1. Since moving to this place, we've noticed a definate "assault" on our senses when we have to go to busy places. The noise is just part of it. What really gets me is the PACE of city life. It's as if they all drank mega-caffeine drinks. They talk fast, they move fast. Cripes!

  2. Sue - Yes, it took me a while to keep pace and then I tore along with the best of them. But...where are they going? I have sloooowed down and like that lifestyle so much better.

  3. I was having dinner in a restaurant the other night and the electricity went was astounding how quiet it became. Aside from cars, and outside noise, the hum of refrigerator, computer, etc. create a good deal of inside noise. But, yes, I have adjusted quickly to city did take awhile though.

  4. I have the opposite problem now, living under the constant scream of FA-18 SuperHornets (gotta love 'em, that's our paycheck!), now when we go home to my parents' I can't sleep... too quiet!

  5. It is amazing what sounds we can block out. They say we all can hear our heart beating but block it out or it would drive us crazy. And look how well Men can block out the voice of any women they live with.

    Oh poor Apria :( Un-animal people think that animals do not have feelings or mourn. In fact they can be even more sensitive that some humans. Maybe I will don my fluffiest fleece coat and line up at that trough myself. I could use a nice Llama nose on me about now.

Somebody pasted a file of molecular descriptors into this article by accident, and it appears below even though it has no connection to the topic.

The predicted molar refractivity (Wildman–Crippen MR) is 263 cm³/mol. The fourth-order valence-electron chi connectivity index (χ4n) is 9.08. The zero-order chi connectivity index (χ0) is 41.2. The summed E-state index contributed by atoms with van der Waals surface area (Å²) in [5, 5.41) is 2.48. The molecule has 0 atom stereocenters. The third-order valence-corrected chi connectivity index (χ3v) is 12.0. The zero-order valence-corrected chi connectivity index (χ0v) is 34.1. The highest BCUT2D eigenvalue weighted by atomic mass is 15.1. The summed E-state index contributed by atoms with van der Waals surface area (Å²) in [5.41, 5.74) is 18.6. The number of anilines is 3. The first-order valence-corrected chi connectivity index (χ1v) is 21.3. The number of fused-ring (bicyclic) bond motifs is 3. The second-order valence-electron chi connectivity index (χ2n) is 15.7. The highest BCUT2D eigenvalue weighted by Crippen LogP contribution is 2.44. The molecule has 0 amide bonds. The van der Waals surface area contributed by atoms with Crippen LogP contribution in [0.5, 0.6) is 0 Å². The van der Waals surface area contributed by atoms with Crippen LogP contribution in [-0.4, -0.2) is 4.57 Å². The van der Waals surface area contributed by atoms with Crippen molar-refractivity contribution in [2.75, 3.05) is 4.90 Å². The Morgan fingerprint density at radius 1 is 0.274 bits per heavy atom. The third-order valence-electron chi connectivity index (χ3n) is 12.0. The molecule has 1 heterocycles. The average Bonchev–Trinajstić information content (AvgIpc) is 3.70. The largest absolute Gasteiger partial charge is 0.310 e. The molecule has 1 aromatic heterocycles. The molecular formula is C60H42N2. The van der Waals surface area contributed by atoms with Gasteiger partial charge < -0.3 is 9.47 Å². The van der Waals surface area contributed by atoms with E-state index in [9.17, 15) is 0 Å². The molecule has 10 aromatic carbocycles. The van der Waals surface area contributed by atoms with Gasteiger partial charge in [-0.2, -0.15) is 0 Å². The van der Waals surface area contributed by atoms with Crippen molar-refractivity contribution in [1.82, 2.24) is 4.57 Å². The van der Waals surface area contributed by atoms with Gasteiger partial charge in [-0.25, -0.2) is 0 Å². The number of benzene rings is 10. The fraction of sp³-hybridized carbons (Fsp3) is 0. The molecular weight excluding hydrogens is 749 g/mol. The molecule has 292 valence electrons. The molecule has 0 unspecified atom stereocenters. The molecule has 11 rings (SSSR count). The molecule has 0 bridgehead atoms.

6. I agree with you on the noise!!! I lived in town before I got married and moved out to the country. I thought I would go crazy listening to the crickets and the wind blowing through the hay fields. Now I relish it!!
    Great post!

  7. Sylvie - You sure went from one extreme to another! Although your nice little neighborhood seems fairly quiet, your neighbors sure got closer. It is amazing how quiet it can get without the appliances running.

    Erin - Well, I guess you can get used to anything! When I first moved to the farm, it was too quiet for me, too. I kept waking up to silence!

    Jane - You and your fluffiness are more than welcome to come and cheer her (and me) up! They say there is nothing like a llama nose to cure what ails you.

    SLF - I wouldn't trade it, either.

  8. When we have "city" visitors, the first thing they comment on is the quiet. :)
    It's good to know it isn't just OUR weathermen who always get it wrong! ;)

  9. Just had to share this thought (which doesn't directly relate to your post . . . which I enjoyed very much as always): With your intelligent, interested, fertile mind and joie de vivre you will never grow old!

  10. That's one of the main reason I want to move to a rural area- the quiet, and the dark open skies. I love to watch the stars!